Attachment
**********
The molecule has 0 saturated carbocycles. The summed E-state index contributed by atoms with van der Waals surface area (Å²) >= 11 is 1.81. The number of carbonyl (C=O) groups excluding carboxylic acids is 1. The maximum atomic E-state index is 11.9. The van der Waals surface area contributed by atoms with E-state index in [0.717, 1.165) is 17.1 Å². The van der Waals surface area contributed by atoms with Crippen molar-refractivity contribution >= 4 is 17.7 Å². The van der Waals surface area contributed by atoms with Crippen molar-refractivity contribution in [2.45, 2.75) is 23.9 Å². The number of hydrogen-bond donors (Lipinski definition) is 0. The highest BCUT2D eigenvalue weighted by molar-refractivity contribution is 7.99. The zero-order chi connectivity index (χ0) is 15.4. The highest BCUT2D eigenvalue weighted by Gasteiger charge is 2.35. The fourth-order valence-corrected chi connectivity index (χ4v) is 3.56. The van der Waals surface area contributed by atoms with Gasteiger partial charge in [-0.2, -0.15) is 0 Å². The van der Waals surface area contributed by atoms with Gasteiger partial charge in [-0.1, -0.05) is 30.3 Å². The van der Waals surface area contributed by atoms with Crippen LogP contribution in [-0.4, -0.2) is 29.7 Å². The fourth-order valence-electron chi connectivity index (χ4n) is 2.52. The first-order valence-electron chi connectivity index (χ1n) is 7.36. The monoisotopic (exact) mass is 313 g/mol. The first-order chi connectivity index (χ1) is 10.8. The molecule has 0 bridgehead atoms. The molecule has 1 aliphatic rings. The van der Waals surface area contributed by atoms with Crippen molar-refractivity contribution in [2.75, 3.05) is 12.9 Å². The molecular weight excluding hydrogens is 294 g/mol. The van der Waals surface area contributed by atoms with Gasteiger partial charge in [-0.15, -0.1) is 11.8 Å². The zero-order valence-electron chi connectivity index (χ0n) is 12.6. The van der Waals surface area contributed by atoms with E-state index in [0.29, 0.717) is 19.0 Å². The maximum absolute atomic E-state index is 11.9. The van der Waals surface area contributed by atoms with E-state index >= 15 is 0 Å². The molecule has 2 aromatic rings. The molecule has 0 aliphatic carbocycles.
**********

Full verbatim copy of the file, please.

The molecule has 0 saturated carbocycles. The summed E-state index contributed by atoms with van der Waals surface area (Å²) >= 11 is 1.81. The number of carbonyl (C=O) groups excluding carboxylic acids is 1. The maximum atomic E-state index is 11.9. The van der Waals surface area contributed by atoms with E-state index in [0.717, 1.165) is 17.1 Å². The van der Waals surface area contributed by atoms with Crippen molar-refractivity contribution >= 4 is 17.7 Å². The van der Waals surface area contributed by atoms with Crippen molar-refractivity contribution in [2.45, 2.75) is 23.9 Å². The number of hydrogen-bond donors (Lipinski definition) is 0. The highest BCUT2D eigenvalue weighted by molar-refractivity contribution is 7.99. The zero-order chi connectivity index (χ0) is 15.4. The highest BCUT2D eigenvalue weighted by Gasteiger charge is 2.35. The fourth-order valence-corrected chi connectivity index (χ4v) is 3.56. The van der Waals surface area contributed by atoms with Gasteiger partial charge in [-0.2, -0.15) is 0 Å². The van der Waals surface area contributed by atoms with Gasteiger partial charge in [-0.1, -0.05) is 30.3 Å². The van der Waals surface area contributed by atoms with Crippen LogP contribution in [-0.4, -0.2) is 29.7 Å². The fourth-order valence-electron chi connectivity index (χ4n) is 2.52. The first-order valence-electron chi connectivity index (χ1n) is 7.36. The monoisotopic (exact) mass is 313 g/mol. The first-order chi connectivity index (χ1) is 10.8. The molecule has 0 bridgehead atoms. The molecule has 1 aliphatic rings. The van der Waals surface area contributed by atoms with Crippen molar-refractivity contribution in [2.75, 3.05) is 12.9 Å². The molecular weight excluding hydrogens is 294 g/mol. The van der Waals surface area contributed by atoms with Gasteiger partial charge in [-0.15, -0.1) is 11.8 Å². The zero-order valence-electron chi connectivity index (χ0n) is 12.6. The van der Waals surface area contributed by atoms with E-state index in [0.29, 0.717) is 19.0 Å². The maximum absolute atomic E-state index is 11.9. The van der Waals surface area contributed by atoms with E-state index >= 15 is 0 Å². The molecule has 2 aromatic rings. The molecule has 0 aliphatic carbocycles.